To determine whether use of stringent histologic criteria when diagnosing endometrial polyps can increase the predictive value for intracavitary lesions.
A retrospective chart review of 104 patients who underwent office hysteroscopy or sonohysterography after an endometrial biopsy. Histology slides were reviewed by three blinded pathologists to determine whether they met the following criteria for endometrial polyp: 1) thick-walled blood vessels, 2) irregularly shaped and positioned glands, and 3) stroma altered by fibrosis or excessive collagen. Each specimen was reviewed at least twice by each pathologist to determine intraobserver and interobserver reliability. Sensitivity and specificity analyses were performed using the presence of lesions on office imaging as the true positive.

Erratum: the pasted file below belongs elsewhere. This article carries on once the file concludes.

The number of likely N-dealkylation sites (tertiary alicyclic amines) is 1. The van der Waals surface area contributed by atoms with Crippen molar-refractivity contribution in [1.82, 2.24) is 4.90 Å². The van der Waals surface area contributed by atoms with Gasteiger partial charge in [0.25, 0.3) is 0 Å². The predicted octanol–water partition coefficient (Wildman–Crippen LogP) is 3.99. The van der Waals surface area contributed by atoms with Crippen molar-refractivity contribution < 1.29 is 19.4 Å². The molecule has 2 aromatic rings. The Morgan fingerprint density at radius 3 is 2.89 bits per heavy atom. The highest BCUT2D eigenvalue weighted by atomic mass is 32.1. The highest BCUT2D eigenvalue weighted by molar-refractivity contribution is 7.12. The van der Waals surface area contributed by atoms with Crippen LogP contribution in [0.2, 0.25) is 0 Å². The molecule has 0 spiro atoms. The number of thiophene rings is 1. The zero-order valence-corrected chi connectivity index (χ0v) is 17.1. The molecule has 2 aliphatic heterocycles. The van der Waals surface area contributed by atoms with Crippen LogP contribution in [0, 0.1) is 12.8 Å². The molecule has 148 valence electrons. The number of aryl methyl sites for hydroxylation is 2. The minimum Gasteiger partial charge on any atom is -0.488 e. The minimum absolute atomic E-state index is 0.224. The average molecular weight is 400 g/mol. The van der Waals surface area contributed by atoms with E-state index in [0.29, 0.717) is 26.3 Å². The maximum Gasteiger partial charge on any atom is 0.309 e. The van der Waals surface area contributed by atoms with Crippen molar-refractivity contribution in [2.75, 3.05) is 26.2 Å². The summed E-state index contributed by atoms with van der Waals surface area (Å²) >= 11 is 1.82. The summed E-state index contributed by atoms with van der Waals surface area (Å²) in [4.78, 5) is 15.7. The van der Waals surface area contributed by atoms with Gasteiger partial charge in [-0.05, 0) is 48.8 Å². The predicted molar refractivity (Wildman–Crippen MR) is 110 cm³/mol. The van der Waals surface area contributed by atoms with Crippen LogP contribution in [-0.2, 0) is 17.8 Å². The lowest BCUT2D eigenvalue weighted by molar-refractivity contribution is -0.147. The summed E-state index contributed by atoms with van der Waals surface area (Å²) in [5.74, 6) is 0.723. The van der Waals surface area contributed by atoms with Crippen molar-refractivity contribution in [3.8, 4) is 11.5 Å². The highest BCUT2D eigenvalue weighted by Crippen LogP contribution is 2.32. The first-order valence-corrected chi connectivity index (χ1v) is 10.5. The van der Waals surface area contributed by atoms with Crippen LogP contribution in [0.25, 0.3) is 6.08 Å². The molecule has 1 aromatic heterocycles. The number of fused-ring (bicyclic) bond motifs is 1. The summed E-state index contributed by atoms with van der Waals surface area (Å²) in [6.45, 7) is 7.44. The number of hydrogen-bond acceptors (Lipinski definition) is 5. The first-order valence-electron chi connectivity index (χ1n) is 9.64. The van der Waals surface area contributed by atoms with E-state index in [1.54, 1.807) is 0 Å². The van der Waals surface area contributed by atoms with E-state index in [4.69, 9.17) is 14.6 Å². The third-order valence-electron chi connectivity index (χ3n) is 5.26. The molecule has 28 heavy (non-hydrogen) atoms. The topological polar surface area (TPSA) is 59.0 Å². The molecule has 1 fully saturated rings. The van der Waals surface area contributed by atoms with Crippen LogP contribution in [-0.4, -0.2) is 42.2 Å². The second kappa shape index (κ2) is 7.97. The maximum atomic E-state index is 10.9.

Using standard reported biopsy results, 57 patients had polyps compared with 47 with other benign diagnoses. Thirty-eight patients had lesions on imaging for a positive predictive value (PPV) of 33.3% and a negative predictive value (NPV) of 59.6%. Intraobserver reliability of repeat evaluations by the same pathologist to identify polyps (if two of the three criteria were met) was moderate for each of the three pathologists (Fleiss' Kappa 0.49–0.66), and agreement among the three pathologists using the first evaluation from each pathologist was significant (Kendall's coefficient of concordance=0.74, P<.001). When the consensus among all three pathologists was used, the PPV and NPV improved to 43.7% and 66.7%, respectively.
Use of stringent histologic criteria to diagnose endometrial polyps can improve the PPV and NPV for the presence of intracavitary lesions on office imaging.